WASHINGTON—A cloudy day that eventually turned into light rain didn’t dampen the enthusiasm for the thousands who turned out for the ninth National Book Festival, held September 26 on the National Mall. The event, which is free and sponsored by the Library of Congress (LOC), stimulates the imagination and passion for reading.
Young and old readers get a chance to interact with the nation’s best-selling authors, illustrators and poets. The tents stretched from 7th to 14th Street, and covered book categories from History and Biography to Mysteries and Thrillers, Fiction and Fantasy, Poetry and Prose, to Children. C-SPAN was broadcasting live from one of the pavilions.
Over 70 authors and illustrators came to Washington to participate this year and promote the LOC’s objective of “celebrating the joys of reading” and building life-long habits of reading. Spotted in the crowds, speaking to audiences or book signing were John Grisham, John Irving, Julia Avarez, Judy Blume, Ken Burns with Dayton Duncan, Jodi Picoult, celebrity chef Paula Deen, James Patterson, Nicholas Sparks, Katharine Neville, Patrick Carman and Junot Diaz.
Many youngsters surrounded author Jeff Kinney, 38, who must be pleased that his third book in his series, Diary of a Wimpy Kid: The Last Straw, became the number one bestseller in the country after it came out in January, according to his website. He spoke to this reporter about his fourth book in the series, Diary of a Wimpy Kid: Dog Days, which is to be released this October.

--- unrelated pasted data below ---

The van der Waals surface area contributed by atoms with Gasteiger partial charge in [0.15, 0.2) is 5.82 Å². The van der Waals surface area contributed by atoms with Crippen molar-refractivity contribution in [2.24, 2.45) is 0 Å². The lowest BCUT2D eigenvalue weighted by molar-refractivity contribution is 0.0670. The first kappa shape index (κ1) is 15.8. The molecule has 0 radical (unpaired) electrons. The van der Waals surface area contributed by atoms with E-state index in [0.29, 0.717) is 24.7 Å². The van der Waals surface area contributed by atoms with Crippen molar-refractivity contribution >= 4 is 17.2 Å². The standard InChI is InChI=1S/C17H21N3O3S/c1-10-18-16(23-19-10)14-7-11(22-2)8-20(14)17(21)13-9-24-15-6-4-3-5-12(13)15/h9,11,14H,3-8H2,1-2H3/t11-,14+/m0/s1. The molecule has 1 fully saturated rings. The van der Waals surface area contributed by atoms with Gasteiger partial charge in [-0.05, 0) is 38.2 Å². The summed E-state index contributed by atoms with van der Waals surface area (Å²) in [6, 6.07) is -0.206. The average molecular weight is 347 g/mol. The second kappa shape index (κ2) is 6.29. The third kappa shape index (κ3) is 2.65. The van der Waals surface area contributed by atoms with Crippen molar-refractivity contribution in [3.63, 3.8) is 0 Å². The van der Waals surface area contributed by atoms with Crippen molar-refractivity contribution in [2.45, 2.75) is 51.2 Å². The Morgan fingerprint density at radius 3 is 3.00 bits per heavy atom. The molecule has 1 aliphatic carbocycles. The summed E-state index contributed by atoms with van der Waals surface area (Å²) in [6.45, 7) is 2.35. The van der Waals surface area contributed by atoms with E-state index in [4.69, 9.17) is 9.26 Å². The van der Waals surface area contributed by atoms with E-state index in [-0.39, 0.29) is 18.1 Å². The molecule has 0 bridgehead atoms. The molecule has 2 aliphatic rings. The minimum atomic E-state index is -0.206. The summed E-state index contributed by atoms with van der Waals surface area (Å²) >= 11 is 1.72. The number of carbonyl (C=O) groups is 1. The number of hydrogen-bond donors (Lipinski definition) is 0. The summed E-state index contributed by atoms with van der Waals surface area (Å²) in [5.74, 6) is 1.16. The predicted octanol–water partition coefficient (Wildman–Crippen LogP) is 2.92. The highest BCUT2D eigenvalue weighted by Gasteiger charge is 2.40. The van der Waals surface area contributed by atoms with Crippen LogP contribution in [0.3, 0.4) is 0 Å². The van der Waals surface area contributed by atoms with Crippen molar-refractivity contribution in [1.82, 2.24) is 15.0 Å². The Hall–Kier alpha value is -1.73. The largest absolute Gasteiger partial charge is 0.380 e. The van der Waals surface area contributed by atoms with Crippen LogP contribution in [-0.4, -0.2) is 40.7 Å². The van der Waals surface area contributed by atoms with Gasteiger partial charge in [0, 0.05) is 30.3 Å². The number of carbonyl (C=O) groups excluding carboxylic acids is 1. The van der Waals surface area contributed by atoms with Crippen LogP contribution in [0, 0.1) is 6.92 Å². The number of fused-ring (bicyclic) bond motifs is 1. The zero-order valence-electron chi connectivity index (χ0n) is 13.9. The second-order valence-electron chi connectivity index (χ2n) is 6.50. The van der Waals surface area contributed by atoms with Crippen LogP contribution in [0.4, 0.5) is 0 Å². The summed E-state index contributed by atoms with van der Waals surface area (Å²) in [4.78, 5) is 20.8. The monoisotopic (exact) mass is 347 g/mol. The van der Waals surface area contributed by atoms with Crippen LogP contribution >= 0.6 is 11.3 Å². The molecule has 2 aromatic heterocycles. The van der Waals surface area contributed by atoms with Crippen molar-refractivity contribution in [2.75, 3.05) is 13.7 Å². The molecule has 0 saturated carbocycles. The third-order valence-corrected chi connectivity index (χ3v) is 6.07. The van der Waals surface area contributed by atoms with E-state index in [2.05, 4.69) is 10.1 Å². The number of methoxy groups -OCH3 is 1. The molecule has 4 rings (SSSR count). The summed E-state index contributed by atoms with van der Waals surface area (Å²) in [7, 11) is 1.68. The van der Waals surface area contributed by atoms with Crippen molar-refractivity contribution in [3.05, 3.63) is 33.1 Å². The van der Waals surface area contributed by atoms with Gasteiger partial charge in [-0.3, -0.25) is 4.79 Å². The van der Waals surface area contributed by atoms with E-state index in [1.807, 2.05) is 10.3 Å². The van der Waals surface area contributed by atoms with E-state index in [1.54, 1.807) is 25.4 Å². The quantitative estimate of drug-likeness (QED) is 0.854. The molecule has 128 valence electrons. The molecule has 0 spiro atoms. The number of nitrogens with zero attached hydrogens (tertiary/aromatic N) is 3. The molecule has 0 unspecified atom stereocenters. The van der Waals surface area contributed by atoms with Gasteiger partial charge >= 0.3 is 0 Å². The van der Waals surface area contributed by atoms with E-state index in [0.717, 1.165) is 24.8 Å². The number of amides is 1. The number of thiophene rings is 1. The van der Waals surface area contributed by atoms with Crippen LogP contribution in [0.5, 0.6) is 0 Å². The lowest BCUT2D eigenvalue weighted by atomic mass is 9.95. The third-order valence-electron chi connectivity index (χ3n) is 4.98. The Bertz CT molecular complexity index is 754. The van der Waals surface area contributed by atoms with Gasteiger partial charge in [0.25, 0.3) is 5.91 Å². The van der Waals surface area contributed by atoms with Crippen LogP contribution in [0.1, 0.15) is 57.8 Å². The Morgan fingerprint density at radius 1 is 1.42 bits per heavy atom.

“This is the first time that the book is not about the school year, but about the summer” said Kinney, who came from his home in Massachusetts. At first he thought Greg, the main character, would be spending time outdoors and going to the beach, but then Kinney realized that this is the kind of kid that would, “draw the curtains and play video games.” Kinney explained that he is not a “cool kid,” or “the most popular,” and so his readers can readily identify with him.
Kinney grew up in the Washington area, at Fort Washington, Maryland and went to school at the University of Maryland in College Park where he majored in computer science and criminal justice. But as a frustrated cartoonist, he eventually found his way into writing. His advice to children is: “Do your best in everything you do, and even if you are washing dishes, try to do the best job because you’ll get a lot more out of life if you do.”
Turning to a more serious book titled Home (2008), author Marilynne Robinson has written a novel that takes place in the same town as her Pulitzer Prize-winning novel Gilead (2004). Robinson said she looked at the same characters from another side. Living in Iowa where she teaches at the University of Iowa Writers’ Workshop, her new novel Home was a National Book Award finalist.
Set in the Midwest in the mid 20th century, there is much discussion between two of the characters about the Civil Rights movement. Robinson said that the Abolitionists left something of a heritage in Iowa culture that “anticipated the Civil Rights movement” later. To demonstrate her point, she said that Iowa never passed miscegenation laws.